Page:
Definition of Osteoporosis

Osteoporosis is a systemic skeletal disease, which can be described as a condition leading to loss of the required normal density of bones. This disease leads to the bones becoming fragile which in turn leads to risks of fractures, for the smallest of injuries. Patients diagnosed with Osteoporosis, have a disorder in the skeleton leading to abnormally porous bone structure unlike the normal dense structure of bones.

Osteoporosis can happen to any of your bones, but is most common in the hip, wrist, and in your spine, also called your vertebrae. Vertebrae are important because these bones support your body to stand and sit upright.


Osteoporosis, which means "porous bones," causes bones to become weak and brittle - so brittle that even mild stresses like bending over, lifting a vacuum cleaner or coughing can cause a fracture. In most cases, bones weaken when you have low levels of calcium, phosphorus and other minerals in your bones. A common result of osteoporosis is fractures - most of them in the spine, hip or wrist. Although it's often thought of as a women's disease, osteoporosis also affects many men. And aside from people who have osteoporosis, many more have low bone density.

There have been an increasing number of people who have been diagnosed with Osteoporosis, in the recent years. A majority of these people have been women in their old age. Medical practitioners often term as 'the silent disease', since people are often not aware of this condition unless diagnosed by a doctor leading to a bone mineral density test.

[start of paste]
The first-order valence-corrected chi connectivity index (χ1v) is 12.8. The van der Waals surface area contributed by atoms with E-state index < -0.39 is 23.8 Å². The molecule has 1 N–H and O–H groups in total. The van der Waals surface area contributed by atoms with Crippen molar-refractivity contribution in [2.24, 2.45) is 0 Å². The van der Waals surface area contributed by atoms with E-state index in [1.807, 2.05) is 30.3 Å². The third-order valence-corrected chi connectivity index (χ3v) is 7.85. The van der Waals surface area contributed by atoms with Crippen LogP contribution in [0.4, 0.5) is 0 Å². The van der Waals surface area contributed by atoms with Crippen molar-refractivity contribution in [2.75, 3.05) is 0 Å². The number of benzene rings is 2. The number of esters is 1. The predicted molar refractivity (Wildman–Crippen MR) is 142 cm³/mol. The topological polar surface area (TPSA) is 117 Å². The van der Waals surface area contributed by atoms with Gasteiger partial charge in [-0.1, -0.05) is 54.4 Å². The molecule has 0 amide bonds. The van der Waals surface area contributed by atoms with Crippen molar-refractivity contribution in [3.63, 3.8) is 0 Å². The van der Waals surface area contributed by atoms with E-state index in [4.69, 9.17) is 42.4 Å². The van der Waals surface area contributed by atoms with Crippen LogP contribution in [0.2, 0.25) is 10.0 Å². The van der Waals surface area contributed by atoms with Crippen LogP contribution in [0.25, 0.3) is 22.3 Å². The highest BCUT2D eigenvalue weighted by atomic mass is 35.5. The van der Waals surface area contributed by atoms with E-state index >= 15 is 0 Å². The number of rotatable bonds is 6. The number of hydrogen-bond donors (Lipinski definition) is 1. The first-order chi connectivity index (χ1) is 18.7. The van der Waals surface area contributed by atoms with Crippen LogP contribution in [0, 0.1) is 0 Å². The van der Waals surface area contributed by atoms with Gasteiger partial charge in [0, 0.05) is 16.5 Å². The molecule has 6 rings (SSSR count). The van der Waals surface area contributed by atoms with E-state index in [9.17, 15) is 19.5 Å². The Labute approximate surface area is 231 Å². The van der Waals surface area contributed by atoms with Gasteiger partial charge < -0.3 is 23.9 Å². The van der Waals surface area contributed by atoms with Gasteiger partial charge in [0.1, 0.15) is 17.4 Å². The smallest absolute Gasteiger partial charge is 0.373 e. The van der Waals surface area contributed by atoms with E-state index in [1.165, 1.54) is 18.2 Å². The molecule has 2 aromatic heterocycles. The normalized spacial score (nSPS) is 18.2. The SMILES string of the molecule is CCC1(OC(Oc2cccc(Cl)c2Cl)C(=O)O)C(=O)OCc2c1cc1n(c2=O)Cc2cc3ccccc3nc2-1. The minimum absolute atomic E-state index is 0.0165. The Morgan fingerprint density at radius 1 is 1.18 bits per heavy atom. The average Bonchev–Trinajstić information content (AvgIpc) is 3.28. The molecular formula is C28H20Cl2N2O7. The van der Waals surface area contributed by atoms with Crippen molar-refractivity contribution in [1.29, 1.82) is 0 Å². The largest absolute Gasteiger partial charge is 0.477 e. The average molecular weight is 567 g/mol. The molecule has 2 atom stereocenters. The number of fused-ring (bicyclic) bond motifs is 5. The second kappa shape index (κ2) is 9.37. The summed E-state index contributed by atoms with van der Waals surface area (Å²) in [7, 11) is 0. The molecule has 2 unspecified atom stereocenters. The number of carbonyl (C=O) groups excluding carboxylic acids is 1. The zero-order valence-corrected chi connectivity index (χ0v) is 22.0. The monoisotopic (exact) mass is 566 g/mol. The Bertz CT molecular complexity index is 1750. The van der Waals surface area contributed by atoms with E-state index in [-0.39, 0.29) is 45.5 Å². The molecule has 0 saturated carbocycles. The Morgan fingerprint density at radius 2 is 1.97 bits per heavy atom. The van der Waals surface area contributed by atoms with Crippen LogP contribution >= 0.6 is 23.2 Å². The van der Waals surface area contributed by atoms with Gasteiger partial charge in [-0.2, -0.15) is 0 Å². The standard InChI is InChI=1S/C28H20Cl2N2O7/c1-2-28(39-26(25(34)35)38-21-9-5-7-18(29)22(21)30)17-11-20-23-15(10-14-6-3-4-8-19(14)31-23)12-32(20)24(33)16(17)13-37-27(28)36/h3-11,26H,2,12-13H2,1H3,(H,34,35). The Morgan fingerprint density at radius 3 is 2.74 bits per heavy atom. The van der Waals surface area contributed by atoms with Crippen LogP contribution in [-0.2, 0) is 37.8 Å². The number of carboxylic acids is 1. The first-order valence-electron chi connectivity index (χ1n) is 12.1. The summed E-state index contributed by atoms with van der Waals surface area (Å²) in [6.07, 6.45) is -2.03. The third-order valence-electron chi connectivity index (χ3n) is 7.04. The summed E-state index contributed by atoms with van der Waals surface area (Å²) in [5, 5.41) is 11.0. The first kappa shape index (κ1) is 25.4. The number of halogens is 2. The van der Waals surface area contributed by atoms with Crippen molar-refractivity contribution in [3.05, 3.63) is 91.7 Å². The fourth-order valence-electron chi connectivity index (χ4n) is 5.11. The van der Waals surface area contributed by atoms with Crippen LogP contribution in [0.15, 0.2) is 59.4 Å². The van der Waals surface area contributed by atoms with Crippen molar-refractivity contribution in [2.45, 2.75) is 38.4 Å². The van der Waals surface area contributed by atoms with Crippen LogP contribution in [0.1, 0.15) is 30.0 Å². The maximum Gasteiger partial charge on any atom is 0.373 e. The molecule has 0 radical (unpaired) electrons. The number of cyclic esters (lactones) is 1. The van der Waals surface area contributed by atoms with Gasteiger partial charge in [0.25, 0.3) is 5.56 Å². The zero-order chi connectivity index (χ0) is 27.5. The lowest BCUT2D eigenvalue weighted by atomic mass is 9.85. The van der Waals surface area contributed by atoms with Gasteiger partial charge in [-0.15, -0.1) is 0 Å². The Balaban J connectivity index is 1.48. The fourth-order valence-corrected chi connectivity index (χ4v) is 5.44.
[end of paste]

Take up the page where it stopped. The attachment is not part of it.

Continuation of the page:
Symptoms of Osteoporosis

Usually, osteoporosis does not cause any symptoms at first. Osteoporosis is often called the "silent" disease, because bone loss occurs without symptoms. People often don't know they have the disease until a bone breaks, frequently in a minor fall that wouldn't normally cause a fracture. Many people confuse osteoporosis with arthritis and believe they can wait for symptoms such as swelling and joint pain to occur before seeing a doctor. It should be stressed that the mechanisms that cause arthritis are entirely different from those in osteoporosis, which usually becomes quite advanced before its symptoms appear.

Patients with uncomplicated osteoporosis may be asymptomatic or may have pain in the bones or muscles, particularly of the back. Vertebral crush fractures may develop with minimal or no trauma, usually in weight-bearing vertebrae (T-8 and below); isolated fractures of T-4 or above suggest malignancy. When symptomatic, the pain is of acute onset, usually does not radiate, is aggravated by weight bearing, may be associated with local tenderness, and generally begins to subside in 1 wk. However, residual pain may last >= 3 mo. Multiple compression fractures eventually may cause dorsal kyphosis with exaggerated cervical lordosis (dowager's hump). Abnormal stress on the spinal muscles and ligaments may cause chronic, dull, aching pain, particularly prominent in the lower thoracic and lumbar area. Fractures at other sites, commonly the hip or distal radius, usually result from a fall. In the latter stages of the disease, pain, disfigurement, and debilitation are common. Early spinal compression fractures may go undetected for a long time, but after a large percentage of calcium has been lost, the vertebrae in the spine start to collapse, gradually causing a stooped posture called kyphosis, or a "dowager's hump." Although this is usually painless, patients may lose as much as 6 inches in height.